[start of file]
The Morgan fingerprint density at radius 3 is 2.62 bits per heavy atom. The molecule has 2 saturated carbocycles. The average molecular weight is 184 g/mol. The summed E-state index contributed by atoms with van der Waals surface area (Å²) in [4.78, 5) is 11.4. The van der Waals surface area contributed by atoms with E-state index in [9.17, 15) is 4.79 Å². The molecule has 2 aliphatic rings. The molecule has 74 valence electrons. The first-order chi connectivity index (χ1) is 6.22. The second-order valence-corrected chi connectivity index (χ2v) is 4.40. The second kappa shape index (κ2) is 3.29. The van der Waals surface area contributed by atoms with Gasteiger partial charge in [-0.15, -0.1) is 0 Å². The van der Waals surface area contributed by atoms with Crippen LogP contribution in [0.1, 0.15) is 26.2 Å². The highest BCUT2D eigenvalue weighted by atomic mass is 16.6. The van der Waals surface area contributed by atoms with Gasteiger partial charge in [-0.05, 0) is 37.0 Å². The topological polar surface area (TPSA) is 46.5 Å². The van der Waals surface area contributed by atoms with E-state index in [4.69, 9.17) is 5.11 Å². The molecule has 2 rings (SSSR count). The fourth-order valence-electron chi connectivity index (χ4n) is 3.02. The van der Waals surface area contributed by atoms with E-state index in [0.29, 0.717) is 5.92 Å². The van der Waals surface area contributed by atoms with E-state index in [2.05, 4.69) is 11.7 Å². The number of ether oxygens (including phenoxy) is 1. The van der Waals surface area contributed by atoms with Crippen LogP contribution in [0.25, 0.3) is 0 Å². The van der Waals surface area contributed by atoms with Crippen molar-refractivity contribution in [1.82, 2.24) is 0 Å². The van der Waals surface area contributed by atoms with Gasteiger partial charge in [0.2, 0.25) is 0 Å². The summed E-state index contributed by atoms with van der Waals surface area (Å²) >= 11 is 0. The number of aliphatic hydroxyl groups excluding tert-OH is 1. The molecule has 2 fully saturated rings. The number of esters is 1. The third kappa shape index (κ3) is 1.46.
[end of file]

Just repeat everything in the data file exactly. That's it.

The Morgan fingerprint density at radius 3 is 2.62 bits per heavy atom. The molecule has 2 saturated carbocycles. The average molecular weight is 184 g/mol. The summed E-state index contributed by atoms with van der Waals surface area (Å²) in [4.78, 5) is 11.4. The van der Waals surface area contributed by atoms with E-state index in [9.17, 15) is 4.79 Å². The molecule has 2 aliphatic rings. The molecule has 74 valence electrons. The first-order chi connectivity index (χ1) is 6.22. The second-order valence-corrected chi connectivity index (χ2v) is 4.40. The second kappa shape index (κ2) is 3.29. The van der Waals surface area contributed by atoms with Gasteiger partial charge in [-0.15, -0.1) is 0 Å². The van der Waals surface area contributed by atoms with Crippen LogP contribution in [0.1, 0.15) is 26.2 Å². The highest BCUT2D eigenvalue weighted by atomic mass is 16.6. The van der Waals surface area contributed by atoms with Gasteiger partial charge in [-0.05, 0) is 37.0 Å². The topological polar surface area (TPSA) is 46.5 Å². The van der Waals surface area contributed by atoms with E-state index in [4.69, 9.17) is 5.11 Å². The molecule has 2 rings (SSSR count). The fourth-order valence-electron chi connectivity index (χ4n) is 3.02. The van der Waals surface area contributed by atoms with E-state index in [0.29, 0.717) is 5.92 Å². The van der Waals surface area contributed by atoms with E-state index in [2.05, 4.69) is 11.7 Å². The number of ether oxygens (including phenoxy) is 1. The van der Waals surface area contributed by atoms with Crippen LogP contribution in [0.25, 0.3) is 0 Å². The van der Waals surface area contributed by atoms with Crippen molar-refractivity contribution in [1.82, 2.24) is 0 Å². The van der Waals surface area contributed by atoms with Gasteiger partial charge in [0.2, 0.25) is 0 Å². The summed E-state index contributed by atoms with van der Waals surface area (Å²) >= 11 is 0. The number of aliphatic hydroxyl groups excluding tert-OH is 1. The molecule has 2 fully saturated rings. The number of esters is 1. The third kappa shape index (κ3) is 1.46.